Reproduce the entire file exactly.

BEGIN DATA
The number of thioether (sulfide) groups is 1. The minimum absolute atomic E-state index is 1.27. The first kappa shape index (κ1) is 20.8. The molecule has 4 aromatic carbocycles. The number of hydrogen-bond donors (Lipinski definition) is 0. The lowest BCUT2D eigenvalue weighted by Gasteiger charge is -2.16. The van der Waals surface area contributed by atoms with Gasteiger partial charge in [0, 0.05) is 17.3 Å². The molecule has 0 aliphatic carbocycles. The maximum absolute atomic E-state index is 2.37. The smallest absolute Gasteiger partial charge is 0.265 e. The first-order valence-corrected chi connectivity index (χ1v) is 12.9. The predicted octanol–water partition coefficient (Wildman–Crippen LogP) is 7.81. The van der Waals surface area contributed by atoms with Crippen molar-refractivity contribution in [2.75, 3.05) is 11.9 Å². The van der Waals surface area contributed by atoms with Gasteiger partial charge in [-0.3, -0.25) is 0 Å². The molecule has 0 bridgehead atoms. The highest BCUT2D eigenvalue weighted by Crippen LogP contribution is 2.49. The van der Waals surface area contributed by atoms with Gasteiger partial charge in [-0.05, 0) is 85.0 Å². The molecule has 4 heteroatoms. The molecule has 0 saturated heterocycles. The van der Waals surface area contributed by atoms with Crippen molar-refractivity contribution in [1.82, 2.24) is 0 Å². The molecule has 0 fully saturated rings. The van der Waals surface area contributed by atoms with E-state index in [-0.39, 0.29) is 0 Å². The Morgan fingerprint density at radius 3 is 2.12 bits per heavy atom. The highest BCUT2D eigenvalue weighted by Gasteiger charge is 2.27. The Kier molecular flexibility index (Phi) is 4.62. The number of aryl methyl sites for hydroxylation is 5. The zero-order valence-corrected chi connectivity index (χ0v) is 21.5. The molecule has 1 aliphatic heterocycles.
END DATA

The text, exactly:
The number of thioether (sulfide) groups is 1. The minimum absolute atomic E-state index is 1.27. The first kappa shape index (κ1) is 20.8. The molecule has 4 aromatic carbocycles. The number of hydrogen-bond donors (Lipinski definition) is 0. The lowest BCUT2D eigenvalue weighted by Gasteiger charge is -2.16. The van der Waals surface area contributed by atoms with Gasteiger partial charge in [0, 0.05) is 17.3 Å². The molecule has 0 aliphatic carbocycles. The maximum absolute atomic E-state index is 2.37. The smallest absolute Gasteiger partial charge is 0.265 e. The first-order valence-corrected chi connectivity index (χ1v) is 12.9. The predicted octanol–water partition coefficient (Wildman–Crippen LogP) is 7.81. The van der Waals surface area contributed by atoms with Crippen molar-refractivity contribution in [2.75, 3.05) is 11.9 Å². The van der Waals surface area contributed by atoms with Gasteiger partial charge in [-0.3, -0.25) is 0 Å². The molecule has 0 bridgehead atoms. The highest BCUT2D eigenvalue weighted by Crippen LogP contribution is 2.49. The van der Waals surface area contributed by atoms with Gasteiger partial charge in [-0.05, 0) is 85.0 Å². The molecule has 4 heteroatoms. The molecule has 0 saturated heterocycles. The van der Waals surface area contributed by atoms with Crippen molar-refractivity contribution in [1.82, 2.24) is 0 Å². The molecule has 0 fully saturated rings. The van der Waals surface area contributed by atoms with E-state index in [-0.39, 0.29) is 0 Å². The Morgan fingerprint density at radius 3 is 2.12 bits per heavy atom. The highest BCUT2D eigenvalue weighted by Gasteiger charge is 2.27. The Kier molecular flexibility index (Phi) is 4.62. The number of aryl methyl sites for hydroxylation is 5. The zero-order valence-corrected chi connectivity index (χ0v) is 21.5. The molecule has 1 aliphatic heterocycles.